Symptoms of overheating in pets include excessive panting or difficulty breathing, increased heart and respiratory rate, drooling, mild weakness, stupor or even collapse. They can also include seizures, bloody diarrhea and vomit along with an elevated body temperature of over 104 degrees. Animals with flat faces, like Pugs and Persian cats, are more susceptible to heat stroke since they cannot pant as effectively. These pets, along with the elderly, the overweight, and those with heart or lung diseases, should be kept cool in air-conditioned rooms as much as possible.

No Parking!
Never leave your animals alone in a parked vehicle. “On a hot day, a parked car can become a furnace in no time-even with the windows open-which could lead to fatal heat stroke,” says Dr. Louise Murray, Vice President of ASPCA Bergh Memorial Animal Hospital. Also, leaving pets unattended in cars in extreme weather is illegal in several states.

Make a Safe Splash
Do not leave pets unsupervised around a pool-not all dogs are good swimmers. Introduce your pets to water gradually and make sure they wear flotation devices when on boats. Rinse your dog off after swimming to remove chlorine or salt from his fur, and try to keep your dog from drinking pool water, which contains chlorine and other chemicals that could cause stomach upset.

Screen Test
“During warmer months, the ASPCA sees an increase in injured animals as a result of High-Rise Syndrome, which occurs when pets-mostly cats-fall out of windows or doors and are seriously or fatally injured,” says Dr. Murray. “Pet owners need to know that this is completely preventable if they take simple precautions.” Keep all unscreened windows or doors in your home closed and make sure adjustable screens are tightly secured.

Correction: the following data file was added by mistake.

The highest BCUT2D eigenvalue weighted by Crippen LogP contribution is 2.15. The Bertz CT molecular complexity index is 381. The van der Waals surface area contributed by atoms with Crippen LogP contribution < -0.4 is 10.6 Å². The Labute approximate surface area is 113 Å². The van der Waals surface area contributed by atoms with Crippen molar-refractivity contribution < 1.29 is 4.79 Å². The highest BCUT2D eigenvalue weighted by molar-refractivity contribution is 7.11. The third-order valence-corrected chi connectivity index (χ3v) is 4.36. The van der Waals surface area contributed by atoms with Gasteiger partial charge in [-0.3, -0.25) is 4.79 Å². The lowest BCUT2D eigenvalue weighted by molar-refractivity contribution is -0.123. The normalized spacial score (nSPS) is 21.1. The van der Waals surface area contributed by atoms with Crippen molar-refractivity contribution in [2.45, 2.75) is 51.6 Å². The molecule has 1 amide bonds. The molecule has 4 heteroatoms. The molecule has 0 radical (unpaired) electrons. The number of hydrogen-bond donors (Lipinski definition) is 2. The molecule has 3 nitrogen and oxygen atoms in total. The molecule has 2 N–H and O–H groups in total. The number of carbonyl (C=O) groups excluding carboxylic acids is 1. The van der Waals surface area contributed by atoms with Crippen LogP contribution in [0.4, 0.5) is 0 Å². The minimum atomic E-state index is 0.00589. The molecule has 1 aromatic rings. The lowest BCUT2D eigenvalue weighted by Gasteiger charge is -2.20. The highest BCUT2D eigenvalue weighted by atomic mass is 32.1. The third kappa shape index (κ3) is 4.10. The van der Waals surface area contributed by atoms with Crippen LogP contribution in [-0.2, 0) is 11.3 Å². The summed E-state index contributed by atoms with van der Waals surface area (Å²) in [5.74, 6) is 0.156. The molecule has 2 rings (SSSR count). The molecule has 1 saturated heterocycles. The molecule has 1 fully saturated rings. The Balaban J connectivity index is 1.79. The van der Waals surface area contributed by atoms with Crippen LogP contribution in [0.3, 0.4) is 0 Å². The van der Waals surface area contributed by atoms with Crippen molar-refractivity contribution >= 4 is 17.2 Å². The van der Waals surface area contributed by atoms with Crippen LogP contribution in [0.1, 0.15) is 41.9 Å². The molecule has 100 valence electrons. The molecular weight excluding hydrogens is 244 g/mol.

Summer Style
Feel free to trim longer hair on your dog, but never shave your dog: The layers of dogs’ coats protect them from overheating and sunburn. Brushing cats more often than usual can prevent problems caused by excessive heat. And be sure that any sunscreen or insect repellent product you use on your pets is labeled specifically for use on animals.

Street Smarts
When the temperature is very high, don’t let your dog linger on hot asphalt. Being so close the ground, your pooch’s body can heat up quickly, and sensitive paw pads can burn. Keep walks during these times to a minimum.

Avoid Chemicals
Commonly used flea and tick products, rodenticides (mouse and rat baits), and lawn and garden insecticides can be harmful to cats and dogs if ingested, so keep them out of reach. When walking your dog, steer clear of areas that you suspect have been sprayed with insecticides or other chemicals. Keep citronella candles, oil products and insect coils out of pets’ reach as well. Call your veterinarian or the ASPCA Animal Poison Control Center at (888) 426-4435 if you suspect your animal has ingested a poisonous substance.

Party Animals
Taking Fido to a backyard barbeque or party? Remember that the food and drink offered to guests may be poisonous to pets. Keep alcoholic beverages away from pets, as they can cause intoxication, depression and comas. Similarly, remember that the snacks enjoyed by your human friends should not be a treat for your pet; any change of diet, even for one meal, may give your dog or cat severe digestive ailments. Avoid raisins, grapes, onions, chocolate and products with the sweetener xylitol.

Fireworks Aren’t Very Pet-riotic
Please leave pets at home when you head out to Fourth of July celebrations, and never use fireworks around pets. Exposure to lit fireworks can potentially result in severe burns or trauma to curious pets, and even unused fireworks can be hazardous. Many types of fireworks contain potentially toxic substances such as potassium nitrate, copper, chlorates, arsenic and other heavy metals.